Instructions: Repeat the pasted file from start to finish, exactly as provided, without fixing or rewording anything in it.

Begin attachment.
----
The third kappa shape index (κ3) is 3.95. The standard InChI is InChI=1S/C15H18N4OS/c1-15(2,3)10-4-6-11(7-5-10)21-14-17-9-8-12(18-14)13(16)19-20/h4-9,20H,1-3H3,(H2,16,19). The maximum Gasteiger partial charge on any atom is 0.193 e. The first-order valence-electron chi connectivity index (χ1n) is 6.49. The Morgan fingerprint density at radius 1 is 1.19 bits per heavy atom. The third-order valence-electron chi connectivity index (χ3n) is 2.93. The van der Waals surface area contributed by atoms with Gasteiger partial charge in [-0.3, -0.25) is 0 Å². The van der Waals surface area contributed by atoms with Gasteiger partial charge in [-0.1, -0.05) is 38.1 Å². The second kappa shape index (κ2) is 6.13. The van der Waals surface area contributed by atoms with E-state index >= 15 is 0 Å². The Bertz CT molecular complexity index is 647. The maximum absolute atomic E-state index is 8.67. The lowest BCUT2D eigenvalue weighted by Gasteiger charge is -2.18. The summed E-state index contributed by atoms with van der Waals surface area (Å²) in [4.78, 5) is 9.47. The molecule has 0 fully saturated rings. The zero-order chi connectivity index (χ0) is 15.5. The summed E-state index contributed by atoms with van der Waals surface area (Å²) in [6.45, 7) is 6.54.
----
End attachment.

The third kappa shape index (κ3) is 3.95. The standard InChI is InChI=1S/C15H18N4OS/c1-15(2,3)10-4-6-11(7-5-10)21-14-17-9-8-12(18-14)13(16)19-20/h4-9,20H,1-3H3,(H2,16,19). The maximum Gasteiger partial charge on any atom is 0.193 e. The first-order valence-electron chi connectivity index (χ1n) is 6.49. The Morgan fingerprint density at radius 1 is 1.19 bits per heavy atom. The third-order valence-electron chi connectivity index (χ3n) is 2.93. The van der Waals surface area contributed by atoms with Gasteiger partial charge in [-0.3, -0.25) is 0 Å². The van der Waals surface area contributed by atoms with Gasteiger partial charge in [-0.1, -0.05) is 38.1 Å². The second kappa shape index (κ2) is 6.13. The van der Waals surface area contributed by atoms with E-state index >= 15 is 0 Å². The Bertz CT molecular complexity index is 647. The maximum absolute atomic E-state index is 8.67. The lowest BCUT2D eigenvalue weighted by Gasteiger charge is -2.18. The summed E-state index contributed by atoms with van der Waals surface area (Å²) in [4.78, 5) is 9.47. The molecule has 0 fully saturated rings. The zero-order chi connectivity index (χ0) is 15.5. The summed E-state index contributed by atoms with van der Waals surface area (Å²) in [6.45, 7) is 6.54.